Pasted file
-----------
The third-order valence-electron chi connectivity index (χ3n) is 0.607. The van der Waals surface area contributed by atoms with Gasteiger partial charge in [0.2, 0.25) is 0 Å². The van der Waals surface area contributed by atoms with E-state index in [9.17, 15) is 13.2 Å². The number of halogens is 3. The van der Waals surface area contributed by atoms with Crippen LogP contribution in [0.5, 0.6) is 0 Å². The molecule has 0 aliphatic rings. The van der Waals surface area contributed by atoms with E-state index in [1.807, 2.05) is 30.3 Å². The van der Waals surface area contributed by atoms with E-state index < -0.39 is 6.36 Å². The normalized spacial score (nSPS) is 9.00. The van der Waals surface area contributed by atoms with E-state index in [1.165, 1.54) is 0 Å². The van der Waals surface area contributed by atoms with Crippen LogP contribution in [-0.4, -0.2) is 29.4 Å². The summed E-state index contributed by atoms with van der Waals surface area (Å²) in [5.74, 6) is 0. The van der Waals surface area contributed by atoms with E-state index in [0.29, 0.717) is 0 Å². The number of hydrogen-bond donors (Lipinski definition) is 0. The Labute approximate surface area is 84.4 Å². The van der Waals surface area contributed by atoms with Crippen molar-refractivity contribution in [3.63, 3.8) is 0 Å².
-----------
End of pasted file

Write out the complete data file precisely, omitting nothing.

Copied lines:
The third-order valence-electron chi connectivity index (χ3n) is 0.607. The van der Waals surface area contributed by atoms with Gasteiger partial charge in [0.2, 0.25) is 0 Å². The van der Waals surface area contributed by atoms with E-state index in [9.17, 15) is 13.2 Å². The number of halogens is 3. The van der Waals surface area contributed by atoms with Crippen LogP contribution in [0.5, 0.6) is 0 Å². The molecule has 0 aliphatic rings. The van der Waals surface area contributed by atoms with E-state index in [1.807, 2.05) is 30.3 Å². The van der Waals surface area contributed by atoms with E-state index < -0.39 is 6.36 Å². The normalized spacial score (nSPS) is 9.00. The van der Waals surface area contributed by atoms with E-state index in [1.165, 1.54) is 0 Å². The van der Waals surface area contributed by atoms with Crippen LogP contribution in [-0.4, -0.2) is 29.4 Å². The summed E-state index contributed by atoms with van der Waals surface area (Å²) in [5.74, 6) is 0. The van der Waals surface area contributed by atoms with E-state index in [0.29, 0.717) is 0 Å². The number of hydrogen-bond donors (Lipinski definition) is 0. The Labute approximate surface area is 84.4 Å². The van der Waals surface area contributed by atoms with Crippen molar-refractivity contribution in [3.63, 3.8) is 0 Å².